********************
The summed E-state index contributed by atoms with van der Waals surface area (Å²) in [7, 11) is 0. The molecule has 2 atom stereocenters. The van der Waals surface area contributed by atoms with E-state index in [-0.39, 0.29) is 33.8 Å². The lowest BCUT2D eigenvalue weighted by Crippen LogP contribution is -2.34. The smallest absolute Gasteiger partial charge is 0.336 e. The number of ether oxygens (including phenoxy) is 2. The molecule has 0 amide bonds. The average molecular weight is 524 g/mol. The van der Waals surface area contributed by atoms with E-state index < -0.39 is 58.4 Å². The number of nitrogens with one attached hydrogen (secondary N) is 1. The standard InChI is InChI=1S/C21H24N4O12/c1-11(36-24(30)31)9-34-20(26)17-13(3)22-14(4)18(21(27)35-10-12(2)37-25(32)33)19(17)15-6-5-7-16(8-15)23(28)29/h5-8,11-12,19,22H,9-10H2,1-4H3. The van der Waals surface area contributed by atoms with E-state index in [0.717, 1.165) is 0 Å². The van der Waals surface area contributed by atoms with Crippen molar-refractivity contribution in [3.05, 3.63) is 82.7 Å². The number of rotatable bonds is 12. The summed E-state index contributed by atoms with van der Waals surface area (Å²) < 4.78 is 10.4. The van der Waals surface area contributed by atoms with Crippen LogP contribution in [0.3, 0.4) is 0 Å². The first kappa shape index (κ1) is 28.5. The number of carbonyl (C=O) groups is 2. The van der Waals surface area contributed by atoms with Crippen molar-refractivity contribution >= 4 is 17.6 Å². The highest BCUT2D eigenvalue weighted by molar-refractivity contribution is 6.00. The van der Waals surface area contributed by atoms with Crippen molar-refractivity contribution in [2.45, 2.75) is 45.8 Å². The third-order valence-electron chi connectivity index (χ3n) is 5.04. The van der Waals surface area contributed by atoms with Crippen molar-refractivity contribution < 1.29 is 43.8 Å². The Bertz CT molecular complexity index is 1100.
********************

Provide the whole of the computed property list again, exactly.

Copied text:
The summed E-state index contributed by atoms with van der Waals surface area (Å²) in [7, 11) is 0. The molecule has 2 atom stereocenters. The van der Waals surface area contributed by atoms with E-state index in [-0.39, 0.29) is 33.8 Å². The lowest BCUT2D eigenvalue weighted by Crippen LogP contribution is -2.34. The smallest absolute Gasteiger partial charge is 0.336 e. The number of ether oxygens (including phenoxy) is 2. The molecule has 0 amide bonds. The average molecular weight is 524 g/mol. The van der Waals surface area contributed by atoms with E-state index < -0.39 is 58.4 Å². The number of nitrogens with one attached hydrogen (secondary N) is 1. The standard InChI is InChI=1S/C21H24N4O12/c1-11(36-24(30)31)9-34-20(26)17-13(3)22-14(4)18(21(27)35-10-12(2)37-25(32)33)19(17)15-6-5-7-16(8-15)23(28)29/h5-8,11-12,19,22H,9-10H2,1-4H3. The van der Waals surface area contributed by atoms with E-state index in [0.717, 1.165) is 0 Å². The van der Waals surface area contributed by atoms with Crippen molar-refractivity contribution in [3.05, 3.63) is 82.7 Å². The number of rotatable bonds is 12. The summed E-state index contributed by atoms with van der Waals surface area (Å²) < 4.78 is 10.4. The van der Waals surface area contributed by atoms with Crippen LogP contribution in [0.3, 0.4) is 0 Å². The first kappa shape index (κ1) is 28.5. The number of carbonyl (C=O) groups is 2. The van der Waals surface area contributed by atoms with Crippen molar-refractivity contribution >= 4 is 17.6 Å². The highest BCUT2D eigenvalue weighted by molar-refractivity contribution is 6.00. The van der Waals surface area contributed by atoms with Crippen molar-refractivity contribution in [2.45, 2.75) is 45.8 Å². The third-order valence-electron chi connectivity index (χ3n) is 5.04. The van der Waals surface area contributed by atoms with Crippen molar-refractivity contribution < 1.29 is 43.8 Å². The Bertz CT molecular complexity index is 1100.